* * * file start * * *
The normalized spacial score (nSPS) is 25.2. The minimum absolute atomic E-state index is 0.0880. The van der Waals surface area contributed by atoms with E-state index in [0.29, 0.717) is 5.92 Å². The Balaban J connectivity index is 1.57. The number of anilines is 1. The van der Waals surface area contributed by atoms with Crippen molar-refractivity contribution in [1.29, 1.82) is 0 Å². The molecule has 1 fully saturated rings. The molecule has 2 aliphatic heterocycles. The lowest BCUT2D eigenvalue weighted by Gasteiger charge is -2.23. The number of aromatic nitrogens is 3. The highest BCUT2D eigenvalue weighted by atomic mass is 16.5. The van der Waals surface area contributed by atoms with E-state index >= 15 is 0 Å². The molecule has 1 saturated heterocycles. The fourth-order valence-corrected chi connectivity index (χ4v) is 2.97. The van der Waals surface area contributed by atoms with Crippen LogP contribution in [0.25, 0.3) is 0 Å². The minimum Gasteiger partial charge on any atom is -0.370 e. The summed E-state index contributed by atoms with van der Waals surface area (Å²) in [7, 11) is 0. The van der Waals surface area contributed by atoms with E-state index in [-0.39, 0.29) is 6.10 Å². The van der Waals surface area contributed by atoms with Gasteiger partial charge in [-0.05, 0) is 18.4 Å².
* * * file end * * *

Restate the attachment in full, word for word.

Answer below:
The normalized spacial score (nSPS) is 25.2. The minimum absolute atomic E-state index is 0.0880. The van der Waals surface area contributed by atoms with E-state index in [0.29, 0.717) is 5.92 Å². The Balaban J connectivity index is 1.57. The number of anilines is 1. The van der Waals surface area contributed by atoms with Crippen molar-refractivity contribution in [1.29, 1.82) is 0 Å². The molecule has 1 fully saturated rings. The molecule has 2 aliphatic heterocycles. The lowest BCUT2D eigenvalue weighted by Gasteiger charge is -2.23. The number of aromatic nitrogens is 3. The highest BCUT2D eigenvalue weighted by atomic mass is 16.5. The van der Waals surface area contributed by atoms with E-state index >= 15 is 0 Å². The molecule has 1 saturated heterocycles. The fourth-order valence-corrected chi connectivity index (χ4v) is 2.97. The van der Waals surface area contributed by atoms with Crippen LogP contribution in [0.25, 0.3) is 0 Å². The minimum Gasteiger partial charge on any atom is -0.370 e. The summed E-state index contributed by atoms with van der Waals surface area (Å²) in [7, 11) is 0. The van der Waals surface area contributed by atoms with E-state index in [-0.39, 0.29) is 6.10 Å². The van der Waals surface area contributed by atoms with Gasteiger partial charge in [-0.05, 0) is 18.4 Å².